Farooq, Baig Poor In Raising Questions, Joining Debates In LS

SRINAGAR — Members of Parliament (MPs) from Kashmir Valley have been very poor at raising questions as well as on participating in debates, as per data from the 16th Lok Sabha. 

Muzaffar Hussain Baig even recorded extremely low attendance compared to national average of 80% by all MPs during the sessions of the outgoing Lok Sabha. Baig, who during the tenure as MP described Prime Minister Narendra Modi as ‘God’s choice’ for India and the next man of the millennium, had only 11 percent attendance.  

He raised meager 19 questions than the national average of 285 and also remained behind the national average in debate participation—3 out of 65.3. 


Farooq Abdullah, who won by-election from Srinagar after Tariq Hameed Karra quit PDP, on an average, clocked 71 % attendance, slightly lower than the national average of 80%. However he has been no different to Baig in raising the questions as he asked 13 of them.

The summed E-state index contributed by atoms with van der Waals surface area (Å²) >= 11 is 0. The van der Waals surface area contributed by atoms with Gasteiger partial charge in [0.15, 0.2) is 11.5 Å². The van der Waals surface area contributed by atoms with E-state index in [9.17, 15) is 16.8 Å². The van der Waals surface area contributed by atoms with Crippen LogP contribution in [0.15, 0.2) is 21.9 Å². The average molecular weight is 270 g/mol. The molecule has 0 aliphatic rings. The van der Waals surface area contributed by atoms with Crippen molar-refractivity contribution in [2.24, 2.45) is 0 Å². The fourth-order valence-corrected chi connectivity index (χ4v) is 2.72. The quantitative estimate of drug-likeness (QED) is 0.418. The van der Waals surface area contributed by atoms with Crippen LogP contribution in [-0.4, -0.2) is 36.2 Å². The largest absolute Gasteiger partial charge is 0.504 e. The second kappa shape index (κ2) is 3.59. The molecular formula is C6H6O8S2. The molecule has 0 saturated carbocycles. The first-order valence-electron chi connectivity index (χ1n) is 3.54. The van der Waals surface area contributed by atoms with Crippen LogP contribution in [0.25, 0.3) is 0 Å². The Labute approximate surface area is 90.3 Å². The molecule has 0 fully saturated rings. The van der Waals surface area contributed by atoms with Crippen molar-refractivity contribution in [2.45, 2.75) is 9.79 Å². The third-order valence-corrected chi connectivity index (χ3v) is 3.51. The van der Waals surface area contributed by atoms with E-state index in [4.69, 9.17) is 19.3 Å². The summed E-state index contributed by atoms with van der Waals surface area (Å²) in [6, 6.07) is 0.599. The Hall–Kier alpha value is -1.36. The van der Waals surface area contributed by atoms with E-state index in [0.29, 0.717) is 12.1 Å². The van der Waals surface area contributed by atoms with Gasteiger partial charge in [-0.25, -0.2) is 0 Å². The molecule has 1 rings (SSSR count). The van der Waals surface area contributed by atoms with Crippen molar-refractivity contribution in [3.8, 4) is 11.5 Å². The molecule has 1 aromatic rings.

As per figures compiled by the research institute PRS Legislative Research, Farooq’s participation was 2.  

Compared to them, Asaduddin Owaisi, All India Majlis-e-Ittehadul Muslimeen (AIMIM) chief, clocked 82% attendance and raised 719 questions while his debate participation was 62. He also introduced two private members bills against 2.2 on national average. Compared to him, Baig and Farooq introduced none.      

Further, as many as 50 MPs from Maharashtra asked the highest number of questions in the 16th Lok Sabha. On an average, each of them asked 534.

On the attendance front, two MPs from Indian National Lok Dal (INLD) have the highest average attendance and they attended 264 sittings.  



Follow this link to join our WhatsApp group: Join Now

Be Part of Quality Journalism

Quality journalism takes a lot of time, money and hard work to produce and despite all the hardships we still do it. Our reporters and editors are working overtime in Kashmir and beyond to cover what you care about, break big stories, and expose injustices that can change lives. Today more people are reading Kashmir Observer than ever, but only a handful are paying while advertising revenues are falling fast.



Leave a Reply

Your email address will not be published.